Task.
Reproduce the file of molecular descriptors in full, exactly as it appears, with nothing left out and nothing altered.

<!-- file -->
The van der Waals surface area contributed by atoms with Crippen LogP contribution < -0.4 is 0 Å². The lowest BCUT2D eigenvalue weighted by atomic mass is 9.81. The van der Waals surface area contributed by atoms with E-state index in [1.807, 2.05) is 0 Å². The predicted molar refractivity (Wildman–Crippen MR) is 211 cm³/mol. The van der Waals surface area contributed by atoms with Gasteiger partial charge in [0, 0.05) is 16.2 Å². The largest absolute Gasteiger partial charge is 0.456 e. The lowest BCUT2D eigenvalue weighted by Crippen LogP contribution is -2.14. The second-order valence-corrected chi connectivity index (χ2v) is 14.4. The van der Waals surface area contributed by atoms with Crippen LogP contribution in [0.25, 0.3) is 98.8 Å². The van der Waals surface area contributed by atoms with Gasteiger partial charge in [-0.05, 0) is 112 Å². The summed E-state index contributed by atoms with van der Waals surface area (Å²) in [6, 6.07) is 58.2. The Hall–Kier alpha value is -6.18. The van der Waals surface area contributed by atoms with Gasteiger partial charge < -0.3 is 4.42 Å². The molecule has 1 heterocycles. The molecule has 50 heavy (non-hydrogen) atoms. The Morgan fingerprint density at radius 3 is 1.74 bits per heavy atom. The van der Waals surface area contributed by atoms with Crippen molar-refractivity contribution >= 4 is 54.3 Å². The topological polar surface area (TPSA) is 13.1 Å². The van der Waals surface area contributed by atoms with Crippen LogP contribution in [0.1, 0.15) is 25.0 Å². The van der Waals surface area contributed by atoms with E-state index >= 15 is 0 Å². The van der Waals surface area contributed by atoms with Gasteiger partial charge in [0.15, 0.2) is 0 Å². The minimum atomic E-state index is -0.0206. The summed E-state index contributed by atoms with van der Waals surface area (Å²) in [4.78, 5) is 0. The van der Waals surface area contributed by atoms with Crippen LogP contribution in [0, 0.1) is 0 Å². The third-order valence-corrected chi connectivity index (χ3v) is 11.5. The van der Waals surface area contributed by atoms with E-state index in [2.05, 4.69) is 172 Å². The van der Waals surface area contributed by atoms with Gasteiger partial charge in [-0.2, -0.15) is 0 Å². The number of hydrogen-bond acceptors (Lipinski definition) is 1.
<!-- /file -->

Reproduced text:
The van der Waals surface area contributed by atoms with Crippen LogP contribution < -0.4 is 0 Å². The lowest BCUT2D eigenvalue weighted by atomic mass is 9.81. The van der Waals surface area contributed by atoms with E-state index in [1.807, 2.05) is 0 Å². The predicted molar refractivity (Wildman–Crippen MR) is 211 cm³/mol. The van der Waals surface area contributed by atoms with Gasteiger partial charge in [0, 0.05) is 16.2 Å². The largest absolute Gasteiger partial charge is 0.456 e. The lowest BCUT2D eigenvalue weighted by Crippen LogP contribution is -2.14. The second-order valence-corrected chi connectivity index (χ2v) is 14.4. The van der Waals surface area contributed by atoms with Crippen LogP contribution in [0.25, 0.3) is 98.8 Å². The van der Waals surface area contributed by atoms with Gasteiger partial charge in [-0.05, 0) is 112 Å². The summed E-state index contributed by atoms with van der Waals surface area (Å²) in [6, 6.07) is 58.2. The Hall–Kier alpha value is -6.18. The van der Waals surface area contributed by atoms with Gasteiger partial charge < -0.3 is 4.42 Å². The molecule has 1 heterocycles. The molecule has 50 heavy (non-hydrogen) atoms. The Morgan fingerprint density at radius 3 is 1.74 bits per heavy atom. The van der Waals surface area contributed by atoms with Crippen molar-refractivity contribution >= 4 is 54.3 Å². The topological polar surface area (TPSA) is 13.1 Å². The van der Waals surface area contributed by atoms with Crippen LogP contribution in [0.1, 0.15) is 25.0 Å². The van der Waals surface area contributed by atoms with E-state index >= 15 is 0 Å². The van der Waals surface area contributed by atoms with Gasteiger partial charge in [0.15, 0.2) is 0 Å². The minimum atomic E-state index is -0.0206. The summed E-state index contributed by atoms with van der Waals surface area (Å²) in [4.78, 5) is 0. The van der Waals surface area contributed by atoms with Crippen LogP contribution in [0, 0.1) is 0 Å². The third-order valence-corrected chi connectivity index (χ3v) is 11.5. The van der Waals surface area contributed by atoms with E-state index in [2.05, 4.69) is 172 Å². The van der Waals surface area contributed by atoms with Gasteiger partial charge in [-0.2, -0.15) is 0 Å². The number of hydrogen-bond acceptors (Lipinski definition) is 1.